edit - The initial weight of 14 pounds / 6.4 kg of untrimmed bone-in meat produced about 5.5 lb / 2.5 kg cooked meat -- that's just under 40% yield.

            "...The white brick-o-lard ... will actually leach flavor out of the meat...."

            I'm not sure I see how unflavored lard can leach flavor out of the meat more than unflavored veg oil would, but that's just my unfounded opinion. Would love to see info that explains how veg oil and lard perform differently in this kind of situation.

            Anyways, it's not that big of a deal. I use lard because I have it on hand and I think it has a slightly different mouth feel than veg oil. But if I was short of lard, I'd be okay using veg oil.

            Another thing to remember about flavor being lost into the fat -- If you follow Kenji's method, all or most of that fat is mixed back into the meat after pulling, so it's not like all that yummy flavor goes to waste. It's only the water-based juices that are used elsewhere, such as in the salsa he makes.
            One last question for the group.

            I noticed this batch of carnitas, which I did pour avocado oil all over after it had cooked a while with the blendered onion/water/herbs/etc., it seemed a lot more fatty than usual. Usual way of cooking being many hours on the smoker grill at low temp.

            I'm not sure if I just got a fatty piece of pork butt (I guess they are all fatty) or is there something about cooking it in the fat that keeps it a bit more greasy. Because rather than being on the grill this time and having loads and loads of fat drain off, it was in a roasting pan so it was also cooking in the rendered lard.

            So it seems that actual carnitas technically/traditionally are actually confited (is that a word?) and not braised. I am certainly open to shortcuts and variations however.

            So is that something to expect, somewhat more greasy/fatty pork when done as a confit ?
            Last edited by zzdocxx; November 10, 2021, 10:47 PM.

            Comment


            • IowaGirl
              IowaGirl commented
              Editing a comment
              Yes, you're right -- meat cooked in fat probably has a higher fat content than one that's braised in a water-based liquid. Since this meat is used sparingly mixed with veggies, tortilla, etc., however, it gets stretched a long way -- it's not the same as chowing down on a big fatty steak.

            #11
            Latest creation.
            corn tortilla, crisped carnitas, onion, cilantro, green salsa, lime juice, pickled red onion.

            Attached Files

            Comment


            • barelfly
              barelfly commented
              Editing a comment
              That’s just about as good as it gets! Is that a fresh corn tortilla?

            • zzdocxx
              zzdocxx commented
              Editing a comment
              barelfly Yep, just cooked with a smidge of butter/lard.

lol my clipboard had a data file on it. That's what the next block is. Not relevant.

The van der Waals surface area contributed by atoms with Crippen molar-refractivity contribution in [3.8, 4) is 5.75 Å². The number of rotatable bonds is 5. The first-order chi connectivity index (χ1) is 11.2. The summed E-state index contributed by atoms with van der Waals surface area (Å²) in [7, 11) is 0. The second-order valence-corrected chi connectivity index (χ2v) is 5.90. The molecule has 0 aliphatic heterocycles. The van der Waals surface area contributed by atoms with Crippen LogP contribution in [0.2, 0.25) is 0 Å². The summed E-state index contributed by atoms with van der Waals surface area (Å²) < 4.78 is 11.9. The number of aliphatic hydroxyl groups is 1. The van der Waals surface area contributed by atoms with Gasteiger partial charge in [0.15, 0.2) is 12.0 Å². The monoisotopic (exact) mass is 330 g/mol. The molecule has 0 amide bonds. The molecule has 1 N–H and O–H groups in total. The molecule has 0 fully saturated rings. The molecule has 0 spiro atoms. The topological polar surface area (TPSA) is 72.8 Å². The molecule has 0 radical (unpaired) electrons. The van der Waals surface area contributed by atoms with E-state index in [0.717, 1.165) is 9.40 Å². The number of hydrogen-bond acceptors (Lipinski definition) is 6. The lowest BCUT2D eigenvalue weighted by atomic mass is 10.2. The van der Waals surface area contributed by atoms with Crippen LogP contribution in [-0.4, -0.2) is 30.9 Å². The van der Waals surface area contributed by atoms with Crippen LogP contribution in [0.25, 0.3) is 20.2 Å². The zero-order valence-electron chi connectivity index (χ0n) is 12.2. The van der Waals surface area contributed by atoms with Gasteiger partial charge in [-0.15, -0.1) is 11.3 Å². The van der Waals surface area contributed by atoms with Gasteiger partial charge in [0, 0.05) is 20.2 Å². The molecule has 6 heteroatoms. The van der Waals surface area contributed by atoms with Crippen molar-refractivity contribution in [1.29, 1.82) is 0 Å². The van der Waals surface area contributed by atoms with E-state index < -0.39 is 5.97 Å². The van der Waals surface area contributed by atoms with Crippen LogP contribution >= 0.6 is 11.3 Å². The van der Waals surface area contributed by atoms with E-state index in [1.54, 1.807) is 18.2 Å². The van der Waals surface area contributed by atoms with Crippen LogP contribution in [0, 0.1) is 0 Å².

• barelfly
              barelfly commented
              Editing a comment
              Oh gosh…..fresh tortillas to boot. Yes.. that is just perfect! You win…winner winner…all-time taco dinner!

            #12
            Esoterica here:

            I was thinking about whether there would be any advantage to incorporating sous-vide to this formula.


            Would sous-vide result in the pork being cooked in lots of rendered fat?

            Could liquid smoke be added to the sous-vide? I have read that some companies offer liquid smoke in water or oil base or both.

            Does cooking on the stove top leach out any of the smoke I applied on the grill? Would adding liquid smoke to cook top prepared carnitas add anything significant to the flavor?

            As far as sous-vide, I would like something to crisp it up a bit anyway.

            On the other hand, there are serious proponents for cooking in a pressure cooker with Rotel here. Much quicker but can't be left all day without watching it. For that matter, does sous-vide offer any advantage over a "slow cooker" (same as a "crock-pot", isn't it?). Haha, I remember when those crock pots came out in the 70's when I was a young chap, we had a lot of meals from that, mostly chicken but also beef sometimes.

            On the smoker grill, if I wrapped the pork in pink butcher paper after it got a crust, would that decrease the dryness that I often get when I smoke for hours and hours on the grill ? Does anyone here do it that way ? I came across that idea on the internet. Considering the amount of pellets used and the ash to be cleaned out of the grill, I am seeing less and less benefit to cooking for 10 hours on the smoker grill . . .

            To summarize the issues under consideration:

            1. Any advantages to sous-vide? (Apart from that I have a setup but not a crock-pot currently.)
            2. Liquid smoke - oil vs water based, and utility in confit/braise/pressure cook/crock-pot ?
            3. Crock-pot +/- vs sous-vide vs. pressure cook ?
            4. Wrapping in pink butcher paper to avoid dryness on smoker grill ?

            Thanks for your indulgence !




            Comment


              #13
              Originally posted by lostclusters View Post
              Here where I am, near San Diego, the best carnitas I have had was seared under a broiler after they were cooked. It was in a taco like salad and was absolutely delish. This result is difficult to achieve unless cola made with real sugar is used in the carnitas prep.
              I'm wondering if these other recipes that call for brown sugar, sweetened condensed milk, etc., might offer the same advantages.

              Comment


              • lostclusters
                lostclusters commented
                Editing a comment
                zzdocxx it was my understanding that cane sugar is what was sought after to produce the desired crisping on the carnitas.

              #14
              Follow on question to the esoterica above:

              If I were to buy a stainless/all clad/whatever roasting pan, and put it in the smoker grill, would it get all black and need lots of cleaning ?

              Comment